Child Abuse (CA) is defined as any physical or psychological harm inflicted upon children. The most commonly affected anatomical region in these cases is the orofacial complex, thereby placing dentists in a dominant position for detecting CA. The statistical figures referred to CA are high, and many cases go unreported.


To determine the level of knowledge, the aptitudes and capacity of dentists in reporting cases of CA; the barriers facing the reporting of cases; and the key clinical characteristics for the detection of CA.


A search was made of the PubMed (MEDLINE), ScienceDirect, LILACS and SciELO databases for articles published up until March 2019, involving analytical observational and descriptive studies relevant to the objectives of our study. All articles were independently reviewed by two authors.


Injuries caused by CA are largely located in the orofacial region – the most prevalent being caries, burns and fractures. The most frequently identified risk factor is behavioral alterations on the part of the parents or caregivers. The reviewed studies reflect a discrepancy between suspected and reported cases of CA.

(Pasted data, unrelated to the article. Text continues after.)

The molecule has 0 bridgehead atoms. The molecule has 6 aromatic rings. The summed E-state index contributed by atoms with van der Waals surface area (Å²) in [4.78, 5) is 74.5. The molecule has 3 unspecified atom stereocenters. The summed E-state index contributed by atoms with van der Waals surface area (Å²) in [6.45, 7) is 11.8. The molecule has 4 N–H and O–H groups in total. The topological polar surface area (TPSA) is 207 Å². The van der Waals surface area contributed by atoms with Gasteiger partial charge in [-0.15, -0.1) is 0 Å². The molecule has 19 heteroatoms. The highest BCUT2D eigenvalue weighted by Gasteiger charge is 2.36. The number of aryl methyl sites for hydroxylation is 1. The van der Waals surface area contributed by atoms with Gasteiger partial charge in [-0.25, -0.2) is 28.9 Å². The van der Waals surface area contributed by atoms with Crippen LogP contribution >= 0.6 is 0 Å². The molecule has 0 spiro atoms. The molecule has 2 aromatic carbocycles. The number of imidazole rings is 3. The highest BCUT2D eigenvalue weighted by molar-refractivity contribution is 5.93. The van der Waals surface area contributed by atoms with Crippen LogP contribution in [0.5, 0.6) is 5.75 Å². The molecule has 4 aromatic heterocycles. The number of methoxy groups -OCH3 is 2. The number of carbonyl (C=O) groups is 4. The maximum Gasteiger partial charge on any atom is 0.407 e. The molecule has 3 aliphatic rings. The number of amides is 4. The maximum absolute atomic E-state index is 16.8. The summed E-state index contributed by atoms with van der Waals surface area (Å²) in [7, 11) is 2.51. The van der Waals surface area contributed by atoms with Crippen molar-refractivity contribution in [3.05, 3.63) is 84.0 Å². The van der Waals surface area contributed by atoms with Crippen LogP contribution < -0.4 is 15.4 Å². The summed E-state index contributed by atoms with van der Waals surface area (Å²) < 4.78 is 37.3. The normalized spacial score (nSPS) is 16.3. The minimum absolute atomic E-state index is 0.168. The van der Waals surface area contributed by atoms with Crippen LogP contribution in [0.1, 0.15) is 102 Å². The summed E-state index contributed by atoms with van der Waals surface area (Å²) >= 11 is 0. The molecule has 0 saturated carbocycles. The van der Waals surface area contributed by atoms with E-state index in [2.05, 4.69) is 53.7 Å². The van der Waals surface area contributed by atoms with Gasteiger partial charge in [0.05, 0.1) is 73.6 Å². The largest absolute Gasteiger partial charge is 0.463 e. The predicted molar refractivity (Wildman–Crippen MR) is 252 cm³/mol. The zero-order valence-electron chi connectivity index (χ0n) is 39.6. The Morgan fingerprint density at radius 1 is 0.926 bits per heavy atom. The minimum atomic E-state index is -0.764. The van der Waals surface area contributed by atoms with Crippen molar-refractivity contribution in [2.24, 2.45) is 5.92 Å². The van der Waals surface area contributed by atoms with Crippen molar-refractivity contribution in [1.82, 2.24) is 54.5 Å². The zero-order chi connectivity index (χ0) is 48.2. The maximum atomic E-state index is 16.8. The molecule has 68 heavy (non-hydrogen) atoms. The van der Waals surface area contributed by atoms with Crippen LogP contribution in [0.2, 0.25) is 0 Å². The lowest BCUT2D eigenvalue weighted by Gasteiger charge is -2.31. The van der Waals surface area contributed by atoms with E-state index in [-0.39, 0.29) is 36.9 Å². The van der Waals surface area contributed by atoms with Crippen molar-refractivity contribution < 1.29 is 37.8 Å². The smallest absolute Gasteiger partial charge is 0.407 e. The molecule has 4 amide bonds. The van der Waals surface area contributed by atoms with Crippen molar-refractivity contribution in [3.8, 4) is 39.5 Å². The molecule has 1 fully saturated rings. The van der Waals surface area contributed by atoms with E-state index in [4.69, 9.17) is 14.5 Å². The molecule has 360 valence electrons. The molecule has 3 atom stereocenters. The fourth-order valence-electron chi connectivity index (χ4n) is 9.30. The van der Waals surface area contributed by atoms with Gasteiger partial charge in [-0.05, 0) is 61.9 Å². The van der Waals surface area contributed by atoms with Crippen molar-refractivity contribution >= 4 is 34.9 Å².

Although dentists are able to detect injuries, there is a great lack of knowledge about how to report cases of CA to the authorities. It is interesting to establish guidelines for the detection and reporting of suspicious cases. Improved training in forensic and legal dentistry is needed, together with the establishment of detection and reporting protocols. The clinical signs detected in the case of CA and neglect include untreated caries, poor oral hygiene, traumatisms, burns, lacerations and biting. The recognition of such signs and correct case history compilation are essential for the detection of CA.

Keywords: Dental neglect, Dentists, Maltreatment, Diagnosis, Child abuse, Child neglect, Child protection.
Fulltext HTML PDF ePub